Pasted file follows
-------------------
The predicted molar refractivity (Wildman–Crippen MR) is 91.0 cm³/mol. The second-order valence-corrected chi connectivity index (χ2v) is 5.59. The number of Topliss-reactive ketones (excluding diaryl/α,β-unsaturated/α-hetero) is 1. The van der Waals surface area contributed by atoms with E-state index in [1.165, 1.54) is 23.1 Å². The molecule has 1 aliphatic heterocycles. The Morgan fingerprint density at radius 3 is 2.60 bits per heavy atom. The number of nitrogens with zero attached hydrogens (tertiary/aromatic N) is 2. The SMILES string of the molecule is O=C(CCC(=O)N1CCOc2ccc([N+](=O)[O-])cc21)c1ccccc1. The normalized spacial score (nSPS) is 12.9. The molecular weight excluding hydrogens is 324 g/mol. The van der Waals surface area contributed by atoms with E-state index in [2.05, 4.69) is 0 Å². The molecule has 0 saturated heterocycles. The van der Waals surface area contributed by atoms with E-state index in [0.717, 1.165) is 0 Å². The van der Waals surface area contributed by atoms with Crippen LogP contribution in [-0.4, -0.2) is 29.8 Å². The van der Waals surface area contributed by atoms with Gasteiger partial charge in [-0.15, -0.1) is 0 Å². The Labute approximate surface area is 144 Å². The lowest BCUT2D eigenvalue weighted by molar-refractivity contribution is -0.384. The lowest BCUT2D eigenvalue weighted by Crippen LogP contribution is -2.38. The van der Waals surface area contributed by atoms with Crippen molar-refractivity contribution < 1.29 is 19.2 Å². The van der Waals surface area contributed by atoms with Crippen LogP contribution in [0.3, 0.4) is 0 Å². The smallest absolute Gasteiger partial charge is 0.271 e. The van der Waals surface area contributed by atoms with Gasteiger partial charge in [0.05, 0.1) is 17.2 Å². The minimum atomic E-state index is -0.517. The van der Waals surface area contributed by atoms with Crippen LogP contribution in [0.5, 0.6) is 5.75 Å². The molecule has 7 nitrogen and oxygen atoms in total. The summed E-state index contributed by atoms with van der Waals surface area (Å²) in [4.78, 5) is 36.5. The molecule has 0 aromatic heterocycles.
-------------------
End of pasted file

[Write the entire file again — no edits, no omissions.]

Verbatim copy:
The predicted molar refractivity (Wildman–Crippen MR) is 91.0 cm³/mol. The second-order valence-corrected chi connectivity index (χ2v) is 5.59. The number of Topliss-reactive ketones (excluding diaryl/α,β-unsaturated/α-hetero) is 1. The van der Waals surface area contributed by atoms with E-state index in [1.165, 1.54) is 23.1 Å². The molecule has 1 aliphatic heterocycles. The Morgan fingerprint density at radius 3 is 2.60 bits per heavy atom. The number of nitrogens with zero attached hydrogens (tertiary/aromatic N) is 2. The SMILES string of the molecule is O=C(CCC(=O)N1CCOc2ccc([N+](=O)[O-])cc21)c1ccccc1. The normalized spacial score (nSPS) is 12.9. The molecular weight excluding hydrogens is 324 g/mol. The van der Waals surface area contributed by atoms with E-state index in [2.05, 4.69) is 0 Å². The molecule has 0 saturated heterocycles. The van der Waals surface area contributed by atoms with E-state index in [0.717, 1.165) is 0 Å². The van der Waals surface area contributed by atoms with Crippen LogP contribution in [-0.4, -0.2) is 29.8 Å². The van der Waals surface area contributed by atoms with Gasteiger partial charge in [-0.15, -0.1) is 0 Å². The Labute approximate surface area is 144 Å². The lowest BCUT2D eigenvalue weighted by molar-refractivity contribution is -0.384. The lowest BCUT2D eigenvalue weighted by Crippen LogP contribution is -2.38. The van der Waals surface area contributed by atoms with Crippen molar-refractivity contribution < 1.29 is 19.2 Å². The van der Waals surface area contributed by atoms with Crippen LogP contribution in [0.3, 0.4) is 0 Å². The smallest absolute Gasteiger partial charge is 0.271 e. The van der Waals surface area contributed by atoms with Gasteiger partial charge in [0.05, 0.1) is 17.2 Å². The minimum atomic E-state index is -0.517. The van der Waals surface area contributed by atoms with Crippen LogP contribution in [0.5, 0.6) is 5.75 Å². The molecule has 7 nitrogen and oxygen atoms in total. The summed E-state index contributed by atoms with van der Waals surface area (Å²) in [4.78, 5) is 36.5. The molecule has 0 aromatic heterocycles.